No staff member, participant or Board member who has a potential or real conflict of interest with the complaint or the complainant should be involved in the review, documentation, investigation, resolution or notification/confirmation of any complaint.

They should declare the conflict of interest immediately, so as to avoid the perception that the decision-making process is not objective. People receiving supports and services from Pegasus should not have to be concerned that their needs are secondary to any individual’s or group’s personal gain.

A conflict of interest is defined as a situation in which a person has a private or personal interest sufficient to appear to influence the objective exercise of his or her official duties as an employee.  Some examples of types of conflict of interest include financial, political, or personal.

9. Procedures 

Eliciting Feedback

Pegasus elicits feedback from its stakeholders on a regular basis as follows:

As part of each participant’s annual review process (PGPR/ISP)

As part of the Executive Director’s newsletters to families and group homes

In surveys of satisfaction with supports and services, sent to all participants, families and support person.

In a survey following any new service or support being offered.

10. Complaints Process

Communicating the existence of the complaints process:

All participants, families, and staff are informed of this process. Participants and families are given a copy of this policy at the time of intake. The process will be reviewed yearly thereafter. 

Other community members can access this process on the agency website and in general newsletters.

Anyone may request a copy of any agency policies and procedures by contacting the administrative offices.

Accessible formats

Pegasus accepts complaints in the following formats: in person, by telephone, email, letter, picture symbols or other e-submission format.

Communications support or alternate formats can be arranged upon request. (As per AODA regulation 191/11 Section 11).

Level 1:

Any staff member can receive a complaint. Complainants should approach the staff member that they judge to be the most appropriate to receive the complaint.

The staff who receives the complaint should tell their immediate Supervisor about it as soon as possible and within the same day.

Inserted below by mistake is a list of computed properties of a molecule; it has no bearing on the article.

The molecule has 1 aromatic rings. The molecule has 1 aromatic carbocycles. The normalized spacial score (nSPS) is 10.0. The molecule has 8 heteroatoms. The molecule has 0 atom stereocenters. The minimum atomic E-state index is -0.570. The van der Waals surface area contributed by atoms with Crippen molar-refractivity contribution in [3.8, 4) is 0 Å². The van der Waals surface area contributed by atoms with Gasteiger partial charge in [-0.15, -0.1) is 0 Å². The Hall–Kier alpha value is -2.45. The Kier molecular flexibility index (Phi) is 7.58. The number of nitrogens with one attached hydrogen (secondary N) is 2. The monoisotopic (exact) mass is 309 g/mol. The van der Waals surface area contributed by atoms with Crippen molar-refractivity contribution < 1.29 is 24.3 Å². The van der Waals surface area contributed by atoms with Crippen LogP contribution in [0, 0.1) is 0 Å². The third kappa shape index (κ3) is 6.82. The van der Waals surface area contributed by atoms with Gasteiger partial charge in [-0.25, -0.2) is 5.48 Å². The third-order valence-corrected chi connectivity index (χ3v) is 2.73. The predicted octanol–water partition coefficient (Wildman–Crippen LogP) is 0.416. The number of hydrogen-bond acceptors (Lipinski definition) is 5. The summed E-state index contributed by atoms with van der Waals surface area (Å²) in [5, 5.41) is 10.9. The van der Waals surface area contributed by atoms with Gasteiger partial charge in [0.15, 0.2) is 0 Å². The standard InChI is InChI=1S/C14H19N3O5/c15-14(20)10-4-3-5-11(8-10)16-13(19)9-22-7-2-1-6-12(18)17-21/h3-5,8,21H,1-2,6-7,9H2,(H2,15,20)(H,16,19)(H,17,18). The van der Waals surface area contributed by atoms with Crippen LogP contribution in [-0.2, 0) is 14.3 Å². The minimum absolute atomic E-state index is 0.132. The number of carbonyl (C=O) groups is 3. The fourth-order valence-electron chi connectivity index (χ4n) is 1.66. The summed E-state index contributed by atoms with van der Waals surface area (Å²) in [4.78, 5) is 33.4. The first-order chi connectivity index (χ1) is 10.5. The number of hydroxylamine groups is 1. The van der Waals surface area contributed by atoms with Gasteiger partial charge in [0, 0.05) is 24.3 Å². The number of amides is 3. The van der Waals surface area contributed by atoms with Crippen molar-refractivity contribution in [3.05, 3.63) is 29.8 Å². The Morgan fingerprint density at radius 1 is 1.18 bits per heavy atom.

Staff should not discuss the complaint.  This assures that the complaint is dealt with in a clear fashion and makes it clear to the complainant that the process is followed.  It also reduces the risk of gossip and taking sides.

Supervisors should respond to the complainant as soon as possible, within 2 business days maximum. A Supervisor may discuss the issue with the Program Manager before approaching the complainant. They should request that the complaint be explained and discuss the issue. If an acceptable solution is found, the complaint is considered resolved.

No staff should respond to a complaint in a casual manner. If a complaint is stated to a staff at a time when the staff is busy working with a participant, the staff should request that the complainant wait a few minutes, and then discuss the complaint in private and in a formal manner. 

Record keeping: the Supervisor should keep a record of the complaint, and the way it was resolved, in the Supervisor’s journal.  The record should include date, time, description of the issue, resolution, and any information that would inform policy review and revisions.  The report should include records of conversations. In addition, relevant documentation will be collected, including Incident Reports, Serious Occurrence Reports and electronic correspondence.

If a solution is not found, the complaint proceeds to the Level 2 process.

Level 2

Complaints that are not resolved at Level 1 proceed to the Level 2 process.